POLICY BRIEFING – WEEK IN REVIEW
In early September, the National Academies of Science, Engineering, and Medicine unveiled draft guidance for a phased vaccine rollout schedule. This week the final framework was published. The paper acknowledges that many of these recommendations are being made despite a number of undetermined variables, such as vaccine efficacy in subpopulations, other mitigation efforts and the ever-changing nature of the covid-19 pandemic. Because of such questions, the steps delineated require flexibility and ease of implementation.
The paper outlines that given the anticipation of limited quantities at the outset of a vaccine release, allocation plans must be equitable and perceived as such. The highlighted principles of the plan include ensuring maximum benefit, mitigation of health inequities, fairness, transparency and evidence-based practice.
Finally, in determining allocation of vaccines, the following risks were considered: that of acquiring infection, severe morbidity and mortality, negative societal impact and the risk of transmitting infection to others.
With these variables in mind, the following phased approach of vaccine allocation has been recommended:
- Phase 1a: high-risk healthcare workers and first responders.
- Phase 1b: people of all ages with comorbidities that put them at significantly higher risk; older adults in aggregated living facilities.
- Phase 2: K-12 teachers, staff, and child care workers; critical workers in high-risk settings; people of all ages with comorbidities that put them at moderately higher risk; people in homeless shelters or group homes for individuals with disabilities; people and staff in jails, detention centers, prisons, and the like; all older adults not in Phase 1.
- Phase 3: young adults; children; workers in industries important to the functioning of society not included in Phase 1 or 2.
- Phase 4: everyone else who did not qualify in previous phases.
The paper concludes by discussing the various scenarios under which this framework may need to be implemented. It focuses on time scales of vaccine availability, efficacy, acceptance by the public, number of different vaccines, distribution networks, pandemic status and the social, economic and legal contexts. The authors have admirably tried to address every possibility against every backdrop but acknowledge the limitations in forecasting every scenario. The National Academies of Science, Engineering, and Medicine. 30 October 2020.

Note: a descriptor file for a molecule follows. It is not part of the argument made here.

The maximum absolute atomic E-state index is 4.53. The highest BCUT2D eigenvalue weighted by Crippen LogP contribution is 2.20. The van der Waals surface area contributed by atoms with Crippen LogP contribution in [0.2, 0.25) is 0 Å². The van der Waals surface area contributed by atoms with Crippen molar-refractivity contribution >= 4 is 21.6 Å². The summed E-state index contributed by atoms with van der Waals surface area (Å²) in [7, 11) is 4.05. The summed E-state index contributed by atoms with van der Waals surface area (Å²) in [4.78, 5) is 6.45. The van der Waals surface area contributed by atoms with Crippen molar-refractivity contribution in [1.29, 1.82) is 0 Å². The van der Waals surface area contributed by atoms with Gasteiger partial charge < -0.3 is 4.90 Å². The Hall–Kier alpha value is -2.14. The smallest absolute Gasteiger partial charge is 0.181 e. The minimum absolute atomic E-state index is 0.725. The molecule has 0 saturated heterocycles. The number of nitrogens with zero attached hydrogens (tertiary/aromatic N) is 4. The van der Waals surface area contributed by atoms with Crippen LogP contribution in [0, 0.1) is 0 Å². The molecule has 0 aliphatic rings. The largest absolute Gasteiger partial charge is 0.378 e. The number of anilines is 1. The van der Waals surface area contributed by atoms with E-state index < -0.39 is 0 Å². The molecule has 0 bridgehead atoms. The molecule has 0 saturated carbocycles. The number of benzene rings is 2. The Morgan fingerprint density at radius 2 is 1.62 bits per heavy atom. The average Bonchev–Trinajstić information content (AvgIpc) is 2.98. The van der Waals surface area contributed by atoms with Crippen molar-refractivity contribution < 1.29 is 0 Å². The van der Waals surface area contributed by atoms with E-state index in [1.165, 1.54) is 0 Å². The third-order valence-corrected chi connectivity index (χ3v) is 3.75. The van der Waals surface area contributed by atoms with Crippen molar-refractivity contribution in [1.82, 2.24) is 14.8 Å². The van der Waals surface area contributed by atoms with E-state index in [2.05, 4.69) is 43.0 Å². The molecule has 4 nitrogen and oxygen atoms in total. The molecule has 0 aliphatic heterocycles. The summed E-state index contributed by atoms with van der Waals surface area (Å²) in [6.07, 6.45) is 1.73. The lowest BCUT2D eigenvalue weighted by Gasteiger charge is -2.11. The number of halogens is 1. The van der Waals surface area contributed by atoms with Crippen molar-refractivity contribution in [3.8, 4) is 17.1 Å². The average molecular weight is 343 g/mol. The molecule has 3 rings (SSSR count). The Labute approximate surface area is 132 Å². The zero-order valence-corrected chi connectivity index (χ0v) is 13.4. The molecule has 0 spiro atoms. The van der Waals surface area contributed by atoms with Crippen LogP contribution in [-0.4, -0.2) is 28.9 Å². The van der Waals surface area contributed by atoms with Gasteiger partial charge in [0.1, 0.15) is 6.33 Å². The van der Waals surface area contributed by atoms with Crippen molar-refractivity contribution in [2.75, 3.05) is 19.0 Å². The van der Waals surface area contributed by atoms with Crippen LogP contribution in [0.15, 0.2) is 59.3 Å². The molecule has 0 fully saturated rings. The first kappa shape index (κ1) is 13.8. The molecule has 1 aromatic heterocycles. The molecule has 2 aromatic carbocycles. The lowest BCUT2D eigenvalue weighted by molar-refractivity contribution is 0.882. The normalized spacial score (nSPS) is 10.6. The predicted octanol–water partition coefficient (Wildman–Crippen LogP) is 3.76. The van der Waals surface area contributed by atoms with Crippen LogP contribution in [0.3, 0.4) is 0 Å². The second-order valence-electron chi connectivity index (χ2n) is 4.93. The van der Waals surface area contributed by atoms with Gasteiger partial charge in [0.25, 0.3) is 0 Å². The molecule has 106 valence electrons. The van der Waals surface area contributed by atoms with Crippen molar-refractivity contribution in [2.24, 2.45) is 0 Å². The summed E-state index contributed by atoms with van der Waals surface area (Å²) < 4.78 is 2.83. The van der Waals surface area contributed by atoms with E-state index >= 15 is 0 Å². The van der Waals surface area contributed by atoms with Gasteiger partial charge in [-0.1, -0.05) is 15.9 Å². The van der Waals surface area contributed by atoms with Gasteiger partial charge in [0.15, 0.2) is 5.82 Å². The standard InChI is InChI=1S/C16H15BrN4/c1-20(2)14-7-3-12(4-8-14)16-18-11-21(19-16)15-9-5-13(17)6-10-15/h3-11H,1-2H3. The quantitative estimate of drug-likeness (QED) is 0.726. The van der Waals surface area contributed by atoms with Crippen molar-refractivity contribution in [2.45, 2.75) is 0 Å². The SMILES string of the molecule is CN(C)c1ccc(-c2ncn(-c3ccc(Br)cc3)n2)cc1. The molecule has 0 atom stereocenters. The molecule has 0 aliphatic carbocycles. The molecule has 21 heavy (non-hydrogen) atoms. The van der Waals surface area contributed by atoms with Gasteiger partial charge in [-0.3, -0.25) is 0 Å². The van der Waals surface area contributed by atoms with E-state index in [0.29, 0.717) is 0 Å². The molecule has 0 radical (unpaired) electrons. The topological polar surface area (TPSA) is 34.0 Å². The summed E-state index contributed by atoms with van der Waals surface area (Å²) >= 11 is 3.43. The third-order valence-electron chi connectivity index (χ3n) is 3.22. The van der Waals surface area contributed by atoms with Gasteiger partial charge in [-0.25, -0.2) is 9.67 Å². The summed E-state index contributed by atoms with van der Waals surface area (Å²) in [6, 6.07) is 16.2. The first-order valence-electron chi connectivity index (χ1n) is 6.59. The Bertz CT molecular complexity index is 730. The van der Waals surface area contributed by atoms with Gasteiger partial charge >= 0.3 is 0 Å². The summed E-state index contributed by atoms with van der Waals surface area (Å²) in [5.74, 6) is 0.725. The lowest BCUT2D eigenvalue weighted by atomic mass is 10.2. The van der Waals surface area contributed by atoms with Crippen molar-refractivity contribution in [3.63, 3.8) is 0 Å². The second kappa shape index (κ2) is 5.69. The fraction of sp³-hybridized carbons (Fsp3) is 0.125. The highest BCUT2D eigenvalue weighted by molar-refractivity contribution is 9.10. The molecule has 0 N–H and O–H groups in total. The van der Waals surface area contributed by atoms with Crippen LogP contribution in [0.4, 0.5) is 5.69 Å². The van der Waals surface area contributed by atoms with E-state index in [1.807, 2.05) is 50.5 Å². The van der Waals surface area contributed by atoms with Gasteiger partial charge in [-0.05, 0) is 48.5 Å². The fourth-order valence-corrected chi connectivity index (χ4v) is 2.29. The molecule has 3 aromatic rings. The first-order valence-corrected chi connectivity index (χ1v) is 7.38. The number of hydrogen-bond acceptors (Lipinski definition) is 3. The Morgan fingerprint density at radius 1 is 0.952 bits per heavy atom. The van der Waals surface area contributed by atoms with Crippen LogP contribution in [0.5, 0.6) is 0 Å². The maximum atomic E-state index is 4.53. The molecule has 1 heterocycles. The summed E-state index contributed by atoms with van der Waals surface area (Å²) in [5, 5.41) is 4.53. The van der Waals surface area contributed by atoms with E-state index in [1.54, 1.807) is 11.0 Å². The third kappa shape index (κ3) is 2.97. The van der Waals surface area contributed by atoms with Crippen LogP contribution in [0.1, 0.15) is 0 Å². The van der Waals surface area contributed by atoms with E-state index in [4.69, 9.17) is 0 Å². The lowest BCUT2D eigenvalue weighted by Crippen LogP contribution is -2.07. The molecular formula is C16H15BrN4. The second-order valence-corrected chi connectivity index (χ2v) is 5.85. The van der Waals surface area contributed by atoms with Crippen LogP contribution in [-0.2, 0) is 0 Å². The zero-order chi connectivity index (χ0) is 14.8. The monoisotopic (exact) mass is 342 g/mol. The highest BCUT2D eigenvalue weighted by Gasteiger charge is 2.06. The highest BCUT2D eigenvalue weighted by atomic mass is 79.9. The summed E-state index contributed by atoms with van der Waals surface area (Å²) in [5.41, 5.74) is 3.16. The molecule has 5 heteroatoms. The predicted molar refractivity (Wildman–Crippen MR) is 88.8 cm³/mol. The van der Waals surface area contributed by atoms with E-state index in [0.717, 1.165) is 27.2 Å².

The numbers are stark. In nearly every state covid-19 cases are climbing. The average number of deaths per day is up ten percent. The White House Chief of Staff has said the virus is "beyond control." But even this does not paint the entire picture. Cases have been surging for the past few weeks, and public health experts agree that death counts are a lagging indicator, often trailing several weeks behind the current case data. As the weather turns colder, the fear is another surge of need for hospitalization and critical care that threaten to swamp hospitals.
But the danger is not just in the lack of physical resources; rural centers have been hit especially hard with healthcare worker infections, further limiting already strained systems without a ready source of replacement personnel. Discussions are already underway regarding again limiting elective procedures and clinic visits, but there is no way to compensate for staff quarantines. With a vaccine candidate likely not available until early next year, the one option available is finally taking seriously the long-standing social distancing and masking guidelines advocated for by leading experts. Various. 28 October 2020.